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Int J Hyg Environ Health. 2019 Aug 26. pii: S1438-4639(19)30384-0. doi: 10.1016/j.ijheh.2019.08.008. [Epub ahead of print]

Associations of peri-pubertal serum dioxins and polychlorinated biphenyls with growth and body composition among Russian boys in a longitudinal cohort.

Author information

1
Environmental and Occupational Medicine and Epidemiology Program, Department of Environmental Health, Harvard T.H. Chan School of Public Health, 665 Huntington Avenue, Boston, MA, 02115, USA. Electronic address: jburns@hsph.harvard.edu.
2
Department of Biostatistics, Harvard T.H. Chan School of Public Health, 665 Huntington Avenue, Boston, MA, 02115, USA; Department of Epidemiology, Harvard T.H. Chan School of Public Health, 665 Huntington Avenue, Boston, MA, 02115, USA.
3
Group of Epigenetic Epidemiology, A.N. Belozersky Research Institute of Physico-Chemical Biology, Moscow State University, Leninskye Gory, House 1, Building 40, Room 322, 119234, Moscow, Russia; Chapaevsk Medical Association, Meditsinskaya Str., 3a, Chapaevsk, Samara Region, 446100, Russia.
4
Environmental and Occupational Medicine and Epidemiology Program, Department of Environmental Health, Harvard T.H. Chan School of Public Health, 665 Huntington Avenue, Boston, MA, 02115, USA; Channing Division of Network Medicine, Department of Medicine, Brigham and Women's Hospital, Harvard Medical School, Boston, MA, USA.
5
Marchuk Institute of Numerical Mathematics, Russian Academy of Sciences, Gubkin Str., 8, 119333, Moscow, Russia.
6
Environmental and Occupational Medicine and Epidemiology Program, Department of Environmental Health, Harvard T.H. Chan School of Public Health, 665 Huntington Avenue, Boston, MA, 02115, USA.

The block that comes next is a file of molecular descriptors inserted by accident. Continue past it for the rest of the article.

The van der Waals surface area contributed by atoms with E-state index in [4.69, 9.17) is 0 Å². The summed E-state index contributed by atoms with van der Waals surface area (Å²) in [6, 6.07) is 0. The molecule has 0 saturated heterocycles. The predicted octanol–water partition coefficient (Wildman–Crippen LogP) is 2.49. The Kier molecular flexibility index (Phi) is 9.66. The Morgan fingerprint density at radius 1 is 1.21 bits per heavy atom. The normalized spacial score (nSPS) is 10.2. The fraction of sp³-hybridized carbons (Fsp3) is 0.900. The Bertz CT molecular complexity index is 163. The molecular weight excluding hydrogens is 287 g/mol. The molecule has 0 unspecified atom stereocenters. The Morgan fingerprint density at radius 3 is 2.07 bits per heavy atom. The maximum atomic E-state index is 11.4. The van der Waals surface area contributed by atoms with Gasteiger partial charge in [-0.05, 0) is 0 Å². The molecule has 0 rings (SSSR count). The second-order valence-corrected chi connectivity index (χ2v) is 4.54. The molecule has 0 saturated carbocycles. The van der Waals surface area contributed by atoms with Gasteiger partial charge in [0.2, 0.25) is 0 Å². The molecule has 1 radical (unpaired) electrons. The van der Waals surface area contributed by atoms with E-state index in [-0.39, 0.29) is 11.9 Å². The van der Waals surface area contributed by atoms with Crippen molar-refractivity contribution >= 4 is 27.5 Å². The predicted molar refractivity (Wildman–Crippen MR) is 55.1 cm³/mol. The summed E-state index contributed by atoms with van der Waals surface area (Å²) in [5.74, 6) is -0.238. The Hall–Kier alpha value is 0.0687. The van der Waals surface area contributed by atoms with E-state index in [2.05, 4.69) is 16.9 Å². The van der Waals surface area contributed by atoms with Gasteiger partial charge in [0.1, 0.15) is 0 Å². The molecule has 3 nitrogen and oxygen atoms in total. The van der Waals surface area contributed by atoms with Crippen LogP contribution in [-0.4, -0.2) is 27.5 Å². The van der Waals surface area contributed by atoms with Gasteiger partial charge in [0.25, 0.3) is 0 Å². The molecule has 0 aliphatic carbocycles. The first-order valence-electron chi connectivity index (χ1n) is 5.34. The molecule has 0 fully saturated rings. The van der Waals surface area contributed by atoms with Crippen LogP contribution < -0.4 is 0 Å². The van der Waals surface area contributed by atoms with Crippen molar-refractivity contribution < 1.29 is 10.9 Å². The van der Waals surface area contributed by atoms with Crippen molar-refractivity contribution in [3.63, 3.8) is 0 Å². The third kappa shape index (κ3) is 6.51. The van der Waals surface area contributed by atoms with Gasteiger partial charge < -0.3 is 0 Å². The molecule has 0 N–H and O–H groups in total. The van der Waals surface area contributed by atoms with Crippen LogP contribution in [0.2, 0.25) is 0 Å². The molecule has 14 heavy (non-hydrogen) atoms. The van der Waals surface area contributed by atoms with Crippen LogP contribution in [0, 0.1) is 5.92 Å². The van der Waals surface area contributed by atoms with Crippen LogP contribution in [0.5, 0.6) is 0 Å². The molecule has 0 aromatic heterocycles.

7
Institute for Forecasting, Russian Academy of Sciences, 47 Nakhimovsky Prosp., Moscow, 117418, Russia.
8
Environmental and Occupational Medicine and Epidemiology Program, Department of Environmental Health, Harvard T.H. Chan School of Public Health, 665 Huntington Avenue, Boston, MA, 02115, USA; Department of Epidemiology, Harvard T.H. Chan School of Public Health, 665 Huntington Avenue, Boston, MA, 02115, USA.
9
Nemours AI DuPont Hospital for Children/Sidney Kimmel Medical School, Jefferson University, 1600 Rockland Road, Suite 2C, Wilmington, DE, 19803, USA.

Abstract

BACKGROUND:

Childhood exposure to organochlorines has been associated with alterations in somatic growth. We evaluated the associations of peri-pubertal serum levels of dioxin-like compounds (DLCs) and nondioxin-like polychlorinated biphenyls (NDL-PCBs), with adolescent growth, body composition, and near adult height (NAH) in a longitudinal cohort study of Russian boys.

METHODS:

473 8-9 year-old boys had serum DLCs and associated toxic equivalents (TEQs) and NDL-PCBs concentrations measured. Physical examinations were performed at enrollment between 2003 and 2005, and annually over 11 years to 2016; annual bio-electric impedance analysis (BIA) of body composition began in 2006. We used mixed effects models to evaluate associations of quartiles of serum chemical concentrations with longitudinal measurements through age 19 of body mass index (BMI-Z) and height (HT-Z) z-scores, annual height velocity (HV), and BIA-derived height-adjusted fat (FMi) and fat-free mass (FFMi) indexes. Potential modification by age of the associations of chemical exposures with growth was evaluated. NAH (defined as HV < 1 cm/year) and age at NAH attainment were estimated using parametric survival models accounting for right censoring.

RESULTS:

The medians of serum ∑TEQs, ∑DLCs, and ∑NDL-PCBs were 21.1 pg TEQ/g lipid, 362 pg/g lipid, and 250 ng/g lipid, respectively. In multivariable models, higher serum concentrations of peri-pubertal ∑TEQs, ∑DLCs, and ∑NDL-PCBs were associated with significantly lower BMI-Z, FMi, and FFMi over 11 years of follow-up. The differences in FFMi for boys with higher versus lower ΣTEQs and ΣNDL-PCBs increased with age. In multivariable models, higher ∑NDL-PCBs were associated with lower HT-Z, with attenuation of the association with age (interaction p < 0.001). The highest versus the lowest quartiles of ∑NDL-PCBs were not associated with differences in NAH, but were associated with an average of 6 months later attainment of NAH.

CONCLUSIONS:

Our findings suggest that dioxin and NDL-PCB exposures during childhood are associated with alterations in body composition and subsequent somatic growth.

KEYWORDS:

Body composition; Children's environmental health; Cohort study; Dioxins; Height; Polychlorinated biphenyls

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